'Jurassic World: Fallen Kingdom' (2018) - Film Review

Updated on July 2, 2018

Director: J A Bayona.

Starring: Chris Pratt, Bryce Dallas Howard, Rafe Spall, Justice Smith, Daniella Pineda, James Cromwell, Toby Jones, Ted Levine, Jeff Goldblum, BD Wong, Geraldine Chaplin and Isabella Sermon.

After the monumental success of 2015s Jurassic World, it seemed inevitable that dinosaurs would once again grace our screens in a new iteration of the Jurassic Park franchise. Whilst there were some differences between Jurassic World and its originator, there were also many similarities. In the hope of avoiding repetition, this time the writers have dug deep and come up with a new novel excuse to revisit Isla Nublar and thus put more tasty humans in unnecessary peril. The only problem is that it is not entirely novel, nor indeed new. In fact, you only need to go back to the original Jurassic Park sequels (1993 and 1997) to see some more familiar plot points. Conduct rescue mission on a dinosaur infested island? Check. Employ mercenary army with hidden agenda? Check. Trick gullible dinosaur experts into revisiting the island? Check. Transport dangerous dinosaurs in shipping containers by sea? Check. Finally, ensure the dinosaurs are kept securely and cannot escape and go on a rampage. Check as well. Well, sort of. Universal Studios are on thin ice here if they expect they can just rehash old plots and expect no one to notice, but luckily there is half a plot here that has potential.

It wouldn’t be Jurassic Park without a dangerous dinosaur on the loose to threaten the existence of humankind, but what of the future existence of Earth’s former residents, recently re-incarnated? In an interesting twist to the rescue mission format, Fallen Kingdom puts extinction back on the menu for our genetically engineered friends with the dormant volcano on Isla Nublar inconveniently erupting and threatening their very existence. The film carefully explores the idea of conservation as a sub-plot to all the main action, experimenting with arguments for and against the rescue or re-extinction of the aforementioned prehistoric species. The obvious difference to this kind of conservation is the consideration of “dinosaur rights”. Does a group of animals, re-created through genetic engineering for commercial purposes, deserve to be saved, especially given the original reason for their re-creation, effectively the Jurassic Park zoo, is also facing total destruction. Surely as a commercial enterprise, the Jurassic World theme park is no longer viable? Maybe so, but money is a dangerous motivator, and just like the Tyrannosaurus Rex, it rears its ugly head once again.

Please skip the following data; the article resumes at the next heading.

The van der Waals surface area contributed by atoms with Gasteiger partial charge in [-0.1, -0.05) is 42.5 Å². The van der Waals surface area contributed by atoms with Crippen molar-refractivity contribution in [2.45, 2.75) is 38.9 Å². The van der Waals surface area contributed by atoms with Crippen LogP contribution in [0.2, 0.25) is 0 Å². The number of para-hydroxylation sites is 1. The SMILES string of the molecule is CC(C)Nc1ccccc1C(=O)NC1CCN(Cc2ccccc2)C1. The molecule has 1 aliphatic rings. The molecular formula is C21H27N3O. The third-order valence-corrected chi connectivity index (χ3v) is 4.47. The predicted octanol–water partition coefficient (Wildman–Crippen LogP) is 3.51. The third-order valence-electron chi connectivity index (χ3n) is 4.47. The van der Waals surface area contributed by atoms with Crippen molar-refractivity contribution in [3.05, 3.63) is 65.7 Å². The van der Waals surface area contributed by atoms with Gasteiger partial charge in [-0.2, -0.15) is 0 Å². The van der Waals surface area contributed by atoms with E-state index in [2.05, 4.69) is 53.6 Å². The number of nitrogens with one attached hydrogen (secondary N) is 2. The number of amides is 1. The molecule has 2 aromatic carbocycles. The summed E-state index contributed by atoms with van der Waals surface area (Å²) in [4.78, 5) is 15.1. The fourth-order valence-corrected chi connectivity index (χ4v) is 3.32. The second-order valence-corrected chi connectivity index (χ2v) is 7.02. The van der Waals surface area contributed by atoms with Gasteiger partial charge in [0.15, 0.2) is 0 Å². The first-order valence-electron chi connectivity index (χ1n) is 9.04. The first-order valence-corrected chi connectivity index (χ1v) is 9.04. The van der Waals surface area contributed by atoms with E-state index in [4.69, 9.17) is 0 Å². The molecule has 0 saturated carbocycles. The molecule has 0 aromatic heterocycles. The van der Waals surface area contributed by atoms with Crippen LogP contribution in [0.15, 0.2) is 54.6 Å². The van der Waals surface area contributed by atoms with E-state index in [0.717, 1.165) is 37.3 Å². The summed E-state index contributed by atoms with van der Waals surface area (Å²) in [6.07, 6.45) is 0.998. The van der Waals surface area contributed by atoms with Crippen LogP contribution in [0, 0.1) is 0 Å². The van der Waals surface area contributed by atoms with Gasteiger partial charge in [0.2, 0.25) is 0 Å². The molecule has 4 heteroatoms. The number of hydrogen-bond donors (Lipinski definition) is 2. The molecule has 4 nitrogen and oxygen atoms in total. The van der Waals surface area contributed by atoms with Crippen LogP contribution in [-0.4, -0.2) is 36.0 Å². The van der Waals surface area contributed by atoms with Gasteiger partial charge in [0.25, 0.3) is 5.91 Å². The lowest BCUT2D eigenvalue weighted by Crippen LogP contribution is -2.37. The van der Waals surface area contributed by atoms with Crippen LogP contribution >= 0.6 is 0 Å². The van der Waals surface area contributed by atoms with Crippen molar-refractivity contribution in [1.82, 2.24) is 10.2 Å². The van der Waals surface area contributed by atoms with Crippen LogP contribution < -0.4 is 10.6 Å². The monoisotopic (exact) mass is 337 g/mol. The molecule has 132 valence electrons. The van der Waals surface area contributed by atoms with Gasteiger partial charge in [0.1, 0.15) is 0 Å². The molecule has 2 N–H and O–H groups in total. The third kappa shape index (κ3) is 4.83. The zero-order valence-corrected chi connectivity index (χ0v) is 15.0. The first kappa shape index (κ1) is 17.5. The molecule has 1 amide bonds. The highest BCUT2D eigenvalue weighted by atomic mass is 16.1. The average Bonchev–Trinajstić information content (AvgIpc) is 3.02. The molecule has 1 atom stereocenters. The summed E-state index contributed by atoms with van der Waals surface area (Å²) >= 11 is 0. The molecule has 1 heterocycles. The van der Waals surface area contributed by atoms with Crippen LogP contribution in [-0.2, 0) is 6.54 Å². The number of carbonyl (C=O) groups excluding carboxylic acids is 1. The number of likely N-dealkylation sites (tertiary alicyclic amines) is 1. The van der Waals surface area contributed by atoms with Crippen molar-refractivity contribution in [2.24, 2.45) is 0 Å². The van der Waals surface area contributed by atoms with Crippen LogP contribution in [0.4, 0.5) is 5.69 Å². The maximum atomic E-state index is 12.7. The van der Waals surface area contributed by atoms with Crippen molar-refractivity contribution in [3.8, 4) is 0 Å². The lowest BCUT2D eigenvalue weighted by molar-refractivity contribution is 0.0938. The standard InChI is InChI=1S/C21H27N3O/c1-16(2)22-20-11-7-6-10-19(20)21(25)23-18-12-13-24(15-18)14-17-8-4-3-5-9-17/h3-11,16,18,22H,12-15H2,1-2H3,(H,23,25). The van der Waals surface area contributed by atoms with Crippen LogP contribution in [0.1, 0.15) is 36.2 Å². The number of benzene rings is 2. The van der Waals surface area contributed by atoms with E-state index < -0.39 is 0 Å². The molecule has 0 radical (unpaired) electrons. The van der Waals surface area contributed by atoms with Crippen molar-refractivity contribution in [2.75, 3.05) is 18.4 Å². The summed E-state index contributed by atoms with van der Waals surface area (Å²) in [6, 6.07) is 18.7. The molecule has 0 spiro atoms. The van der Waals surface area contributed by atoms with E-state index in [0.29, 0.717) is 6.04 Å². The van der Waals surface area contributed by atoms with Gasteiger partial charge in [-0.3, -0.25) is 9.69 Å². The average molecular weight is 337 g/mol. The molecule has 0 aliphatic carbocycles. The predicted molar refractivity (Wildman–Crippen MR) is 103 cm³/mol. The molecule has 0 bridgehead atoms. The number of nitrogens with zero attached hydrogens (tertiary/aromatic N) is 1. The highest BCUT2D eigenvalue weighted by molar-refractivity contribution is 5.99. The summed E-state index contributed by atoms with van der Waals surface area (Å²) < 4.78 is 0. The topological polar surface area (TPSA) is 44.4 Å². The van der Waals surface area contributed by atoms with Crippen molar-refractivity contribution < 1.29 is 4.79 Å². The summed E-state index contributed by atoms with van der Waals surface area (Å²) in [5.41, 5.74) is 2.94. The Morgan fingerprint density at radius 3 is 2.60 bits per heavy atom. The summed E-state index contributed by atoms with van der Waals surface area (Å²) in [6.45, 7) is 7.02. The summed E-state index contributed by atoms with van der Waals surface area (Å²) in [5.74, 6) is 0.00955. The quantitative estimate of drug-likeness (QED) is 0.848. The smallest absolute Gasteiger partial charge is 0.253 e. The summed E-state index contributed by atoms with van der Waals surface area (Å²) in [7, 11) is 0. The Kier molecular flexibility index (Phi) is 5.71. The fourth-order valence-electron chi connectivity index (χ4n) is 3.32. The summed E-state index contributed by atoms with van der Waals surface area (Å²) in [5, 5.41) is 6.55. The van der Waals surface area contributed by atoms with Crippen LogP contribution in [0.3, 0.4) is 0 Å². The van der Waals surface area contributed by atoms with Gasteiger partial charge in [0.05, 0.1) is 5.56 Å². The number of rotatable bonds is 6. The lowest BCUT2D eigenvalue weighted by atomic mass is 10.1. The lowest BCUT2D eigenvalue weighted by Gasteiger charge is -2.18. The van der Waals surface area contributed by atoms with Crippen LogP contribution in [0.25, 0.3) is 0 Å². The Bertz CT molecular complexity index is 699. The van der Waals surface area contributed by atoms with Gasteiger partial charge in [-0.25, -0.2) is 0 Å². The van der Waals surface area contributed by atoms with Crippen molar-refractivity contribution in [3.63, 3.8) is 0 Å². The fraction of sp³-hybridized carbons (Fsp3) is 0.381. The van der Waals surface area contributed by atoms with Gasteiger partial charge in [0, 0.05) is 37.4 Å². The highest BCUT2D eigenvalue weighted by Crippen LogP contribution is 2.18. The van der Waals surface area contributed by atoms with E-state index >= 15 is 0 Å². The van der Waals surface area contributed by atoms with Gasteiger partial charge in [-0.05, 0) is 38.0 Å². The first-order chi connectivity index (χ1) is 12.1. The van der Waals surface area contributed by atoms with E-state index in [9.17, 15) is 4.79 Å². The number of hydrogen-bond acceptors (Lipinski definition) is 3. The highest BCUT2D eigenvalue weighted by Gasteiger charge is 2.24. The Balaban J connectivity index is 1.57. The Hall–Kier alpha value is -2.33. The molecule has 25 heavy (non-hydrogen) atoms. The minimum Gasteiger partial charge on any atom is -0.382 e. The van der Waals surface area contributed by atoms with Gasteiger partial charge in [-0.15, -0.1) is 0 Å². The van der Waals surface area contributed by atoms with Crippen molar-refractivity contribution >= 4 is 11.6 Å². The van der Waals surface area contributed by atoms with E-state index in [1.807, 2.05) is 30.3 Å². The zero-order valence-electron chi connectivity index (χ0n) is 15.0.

To monetise dinosaurs beyond their zoological appeal, as explored in the other films, is only the tip of the iceberg. As far as Lockwood estates is concerned, the now guardians of the Jurassic World inhabitants and patent holders to the DNA profiles and technology that created them, their investment needs to pay off. The outwardly benevolent Lockwood Estates was, we learn, the co-founder and investor in the technology that re-created the dinosaurs along with John Hammond. Back then, even before Isla Nublar, the research was carried out, as you do, in an underground bunker beneath the Lockwood Estates’ mansion in the country. Here, the ailing Benjamin Lockwood (Cromwell) lives with his young grand-daughter Maisie (Sermon), housekeeper Iris (Chaplin) and secretary Eli Mills (Spall). In a last-ditch attempt to preserve their creations, Lockwood decides to mount a rescue mission and enlists former Jurassic World employees “Raptor Whisperer” Owen Grady (Pratt) and operations manager Claire Dearing (Howard). The plan being to re-locate the dinosaurs to a new island site. Owen and Claire, we learn, have since parted ways after a brief romance, but the chemistry still exists and works well as the two leads go on a quest to save their beloved dinosaurs.

Meanwhile, in a public hearing and debate, original Jurassic Park star Jeff Goldblum reprises his role as Dr. Ian Malcolm, whose principle job in this movie is to discuss the plight of the dinosaurs and the case for and against their continued survival. Goldblum’s job here is limited to sitting down and talking, but his moral arguments form bookends for the film, initially setting up the film with useful information that casual viewers would find handy to accompany the action that follows, and reminding us all that dinosaurs are still dangerous and probably ought to take their chances against the volcano. It’s not long before we see that very event happening, as Claire and Owen join the rescue mission, flying in to reactivate the tracking system that will allow the conservation effort to track, capture and evacuate the beasts via ship and air before the volcano explodes. Special effects are terrific and in addition to the realistic dinosaurs (both CGI and animatronic), the volcanic activity adds real urgency and tension to the action, with the race to evacuate before everything is killed off. There are some genuinely tragic moments when you see some of the attempts fail, and for the first time, begin to see these big creatures as individual animals and not movie monsters of another era. The film actually begs you to care for them, and to great effect, because it turns out that something far more sinister is actually afoot.

As in previous Jurassic films, it turns out that mankind proves itself to be the most monstrous of all villains. In a twist that was not too hard to see coming, Owen, Claire and Lockwood find themselves being double-crossed, with the true face of corporate genetic engineering revealed. The film changes moral tact too, when it becomes apparent that saving the dinosaurs might have actually been a fate worse than death compared to the hitherto unknown alternative that was really on the table. Without spoiling too much of the ending, let’s just say that for every authentic dinosaur recreated by genetic engineering, there is the potential to create something far less authentic, but most definitely more dangerous. They did this as in ‘Jurassic World’ in order to create a new tourist attraction, but what possible use would another deadly new dinosaur with enhanced Raptor instincts have in our modern, friendly society? With the destruction of Isla Nublar, and the new dinosaur haven a hoax, the real reasons are not good.